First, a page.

Meyer’s family also felt the blowback from his editorial. A small cross was burnt on the lawn of his childhood home while his parents were away on vacation. It caused minor damage, burning a single rose trellis. But the message was clear: Shut your son up.

Meyer’s father, Henry Meyer, was the editor and publisher of the Starkville, Miss., Daily News and also owned a printing and business supply company. (He would later become a popular journalism professor at Mississippi State University.) According to his daughter, Marjorie Goldner Meyer, the controversy led him to sell the paper, after the county stopped printing forms at his business. “The county pressured him to renounce his own son, and when he didn’t they refused to do business with him,” she said.

At the time, Meyer’s parents kept their own travails a secret from their son; they didn’t want to influence his journalistic integrity.

Meyer went on to win several journalism awards for the editorial, including the 1963 Editor of the Year award from the U.S. Student Press Association, then headed by future film critic Roger Ebert.

In 1963, the University of Alabama integrated, too. Vivian Malone and James Hood were initially blocked from entering by Governor Wallace, who symbolically stood in the door of the university auditorium. But he was overruled by U.S. Attorney General Nicholas Katzenbach, and the students were allowed in. Historians consider it a peaceful integration — there was no rioting like at Ole Miss.

Meyer believes the university’s administration did not want him there for that event. The school helped organize a plum internship for him with the Peace Corps office in Washington, D.C., and he missed the integration.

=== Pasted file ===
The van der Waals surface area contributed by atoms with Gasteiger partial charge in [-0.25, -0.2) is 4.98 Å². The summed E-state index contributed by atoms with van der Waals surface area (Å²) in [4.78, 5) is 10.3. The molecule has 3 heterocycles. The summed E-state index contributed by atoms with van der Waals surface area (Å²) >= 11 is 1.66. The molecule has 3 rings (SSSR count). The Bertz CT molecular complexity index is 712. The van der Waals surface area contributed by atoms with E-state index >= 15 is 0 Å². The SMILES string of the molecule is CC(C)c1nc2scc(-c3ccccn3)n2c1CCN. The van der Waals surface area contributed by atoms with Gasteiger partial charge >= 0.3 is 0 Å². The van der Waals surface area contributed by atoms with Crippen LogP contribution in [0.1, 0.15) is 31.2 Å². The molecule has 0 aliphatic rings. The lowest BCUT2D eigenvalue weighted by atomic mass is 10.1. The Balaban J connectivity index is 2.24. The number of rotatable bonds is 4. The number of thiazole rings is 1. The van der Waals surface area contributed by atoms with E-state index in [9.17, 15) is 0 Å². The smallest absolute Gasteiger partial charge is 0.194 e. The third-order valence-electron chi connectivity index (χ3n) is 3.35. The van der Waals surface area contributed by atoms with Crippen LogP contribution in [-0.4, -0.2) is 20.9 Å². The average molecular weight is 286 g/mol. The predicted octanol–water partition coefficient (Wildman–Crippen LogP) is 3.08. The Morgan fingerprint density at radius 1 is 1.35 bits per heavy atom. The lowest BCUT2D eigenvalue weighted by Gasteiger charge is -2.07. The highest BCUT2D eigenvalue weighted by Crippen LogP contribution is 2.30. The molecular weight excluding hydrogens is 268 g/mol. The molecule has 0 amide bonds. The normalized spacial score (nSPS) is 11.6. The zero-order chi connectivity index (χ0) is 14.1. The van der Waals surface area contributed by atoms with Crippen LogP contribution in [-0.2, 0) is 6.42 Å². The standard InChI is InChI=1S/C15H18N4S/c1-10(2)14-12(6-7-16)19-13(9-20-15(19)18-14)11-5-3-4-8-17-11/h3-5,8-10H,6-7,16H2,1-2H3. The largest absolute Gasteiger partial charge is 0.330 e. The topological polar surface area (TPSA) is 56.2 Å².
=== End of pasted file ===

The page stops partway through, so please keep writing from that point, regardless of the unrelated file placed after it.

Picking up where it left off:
After graduation, Meyer’s life took unconventional turns. His senior year, he stopped working at the Crimson White and delved into his philosophy courses. He also started protesting the Vietnam War. Marjorie, Meyer’s sister, remembers that her family was especially proud when he received a scholarship to study philosophy at Vanderbilt University. The family thought he would end up a professor of philosophy or religion.

But the counterculture called.

“I wanted to practice spirituality, not study it,” said Meyer.

Meyer’s doctoral work focused on cosmic laughter. He completed the coursework but left Vanderbilt for the West Coast to study with a hippie Sufi leader, Murshid Samuel Lewis. He became deeply involved in Sufi Islam and today travels the country and the world teaching Sufism, dharma classes and spiritual dancing. But he still considers himself Jewish.

On the way, Meyer taught English for about a decade at an alternative school in Virginia and raised three daughters on his own after a divorce. He is now remarried and has a ten-year-old son. Meyer’s snow white, wavy hair, which he often wears in a ponytail, reaches past his shoulders. A drawl still flavors his speech. His frequent smile shows a gap between his teeth.

On a rare trip back home to Starkville soon after college, Meyer’s father asked him if he noticed any changes in the town. “I told him the big change was that Robert E. Lee Boulevard was changed to Martin Luther King Boulevard,” said Meyer. “I feel that the biggest change in attitudes in the South is due to blacks’ achievements in sports, which Southerners are passionate about.”

Meyer holds a position of mystique and inspiration on the University of Alabama campus.

The upcoming 50th anniversary of the school’s integration has caused Meyer to think about long-ago events.

Reflecting back on his experiences, Meyer said he would tell students today to look at what he did and see that it’s important to have a mind to question and challenge what passes as conventional wisdom.

“Have your own authentic voice and dare to stand for it,” Meyer said.

Dina Weinstein is a journalist based in South Florida.